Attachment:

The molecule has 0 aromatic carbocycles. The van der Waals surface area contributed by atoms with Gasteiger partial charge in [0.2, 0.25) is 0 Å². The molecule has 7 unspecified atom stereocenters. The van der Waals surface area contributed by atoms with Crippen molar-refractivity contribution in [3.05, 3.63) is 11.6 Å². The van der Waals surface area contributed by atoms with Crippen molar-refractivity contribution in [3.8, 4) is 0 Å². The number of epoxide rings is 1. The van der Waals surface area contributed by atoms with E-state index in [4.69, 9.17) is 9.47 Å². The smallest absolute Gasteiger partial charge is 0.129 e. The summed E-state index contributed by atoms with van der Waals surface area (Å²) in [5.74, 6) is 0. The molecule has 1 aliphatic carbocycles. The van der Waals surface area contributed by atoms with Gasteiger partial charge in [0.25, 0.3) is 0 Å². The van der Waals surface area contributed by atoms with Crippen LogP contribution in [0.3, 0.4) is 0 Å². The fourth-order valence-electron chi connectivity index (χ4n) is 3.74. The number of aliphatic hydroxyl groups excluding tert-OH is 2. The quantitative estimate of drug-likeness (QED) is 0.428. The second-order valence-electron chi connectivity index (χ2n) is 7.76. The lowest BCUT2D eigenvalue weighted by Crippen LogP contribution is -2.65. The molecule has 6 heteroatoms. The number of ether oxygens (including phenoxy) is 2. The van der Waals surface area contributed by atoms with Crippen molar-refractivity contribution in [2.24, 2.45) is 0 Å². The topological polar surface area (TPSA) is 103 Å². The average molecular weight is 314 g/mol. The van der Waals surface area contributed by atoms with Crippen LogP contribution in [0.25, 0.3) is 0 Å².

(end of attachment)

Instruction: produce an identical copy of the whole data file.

The molecule has 0 aromatic carbocycles. The van der Waals surface area contributed by atoms with Gasteiger partial charge in [0.2, 0.25) is 0 Å². The molecule has 7 unspecified atom stereocenters. The van der Waals surface area contributed by atoms with Crippen molar-refractivity contribution in [3.05, 3.63) is 11.6 Å². The van der Waals surface area contributed by atoms with Crippen molar-refractivity contribution in [3.8, 4) is 0 Å². The number of epoxide rings is 1. The van der Waals surface area contributed by atoms with E-state index in [4.69, 9.17) is 9.47 Å². The smallest absolute Gasteiger partial charge is 0.129 e. The summed E-state index contributed by atoms with van der Waals surface area (Å²) in [5.74, 6) is 0. The molecule has 1 aliphatic carbocycles. The van der Waals surface area contributed by atoms with Gasteiger partial charge in [0.25, 0.3) is 0 Å². The van der Waals surface area contributed by atoms with Crippen LogP contribution in [0.3, 0.4) is 0 Å². The fourth-order valence-electron chi connectivity index (χ4n) is 3.74. The number of aliphatic hydroxyl groups excluding tert-OH is 2. The quantitative estimate of drug-likeness (QED) is 0.428. The second-order valence-electron chi connectivity index (χ2n) is 7.76. The lowest BCUT2D eigenvalue weighted by Crippen LogP contribution is -2.65. The molecule has 6 heteroatoms. The number of ether oxygens (including phenoxy) is 2. The van der Waals surface area contributed by atoms with Crippen molar-refractivity contribution in [2.24, 2.45) is 0 Å². The topological polar surface area (TPSA) is 103 Å². The average molecular weight is 314 g/mol. The van der Waals surface area contributed by atoms with Crippen LogP contribution in [0.25, 0.3) is 0 Å².